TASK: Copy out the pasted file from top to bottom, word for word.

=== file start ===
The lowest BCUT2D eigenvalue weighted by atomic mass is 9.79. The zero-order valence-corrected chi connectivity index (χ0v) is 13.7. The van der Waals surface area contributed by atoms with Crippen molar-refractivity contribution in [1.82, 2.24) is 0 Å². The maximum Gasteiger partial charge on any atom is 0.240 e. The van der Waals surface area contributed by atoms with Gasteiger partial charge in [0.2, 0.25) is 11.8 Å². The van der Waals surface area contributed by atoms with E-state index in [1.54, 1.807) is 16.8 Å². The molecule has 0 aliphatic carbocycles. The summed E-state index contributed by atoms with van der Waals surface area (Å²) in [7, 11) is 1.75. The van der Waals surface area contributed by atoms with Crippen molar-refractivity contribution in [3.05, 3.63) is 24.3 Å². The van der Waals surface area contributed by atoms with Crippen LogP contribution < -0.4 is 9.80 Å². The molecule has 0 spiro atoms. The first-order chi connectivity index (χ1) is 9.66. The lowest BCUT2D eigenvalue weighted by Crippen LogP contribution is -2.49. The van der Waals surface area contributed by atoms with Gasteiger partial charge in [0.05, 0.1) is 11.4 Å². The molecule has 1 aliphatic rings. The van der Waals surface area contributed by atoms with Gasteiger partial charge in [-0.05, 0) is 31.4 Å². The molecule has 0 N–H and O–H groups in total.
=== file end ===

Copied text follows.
The lowest BCUT2D eigenvalue weighted by atomic mass is 9.79. The zero-order valence-corrected chi connectivity index (χ0v) is 13.7. The van der Waals surface area contributed by atoms with Crippen molar-refractivity contribution in [1.82, 2.24) is 0 Å². The maximum Gasteiger partial charge on any atom is 0.240 e. The van der Waals surface area contributed by atoms with Gasteiger partial charge in [0.2, 0.25) is 11.8 Å². The van der Waals surface area contributed by atoms with E-state index in [1.54, 1.807) is 16.8 Å². The molecule has 0 aliphatic carbocycles. The summed E-state index contributed by atoms with van der Waals surface area (Å²) in [7, 11) is 1.75. The van der Waals surface area contributed by atoms with Crippen molar-refractivity contribution in [3.05, 3.63) is 24.3 Å². The van der Waals surface area contributed by atoms with Crippen LogP contribution < -0.4 is 9.80 Å². The molecule has 0 spiro atoms. The first-order chi connectivity index (χ1) is 9.66. The lowest BCUT2D eigenvalue weighted by Crippen LogP contribution is -2.49. The van der Waals surface area contributed by atoms with Gasteiger partial charge in [0.05, 0.1) is 11.4 Å². The molecule has 1 aliphatic rings. The van der Waals surface area contributed by atoms with Gasteiger partial charge in [-0.05, 0) is 31.4 Å². The molecule has 0 N–H and O–H groups in total.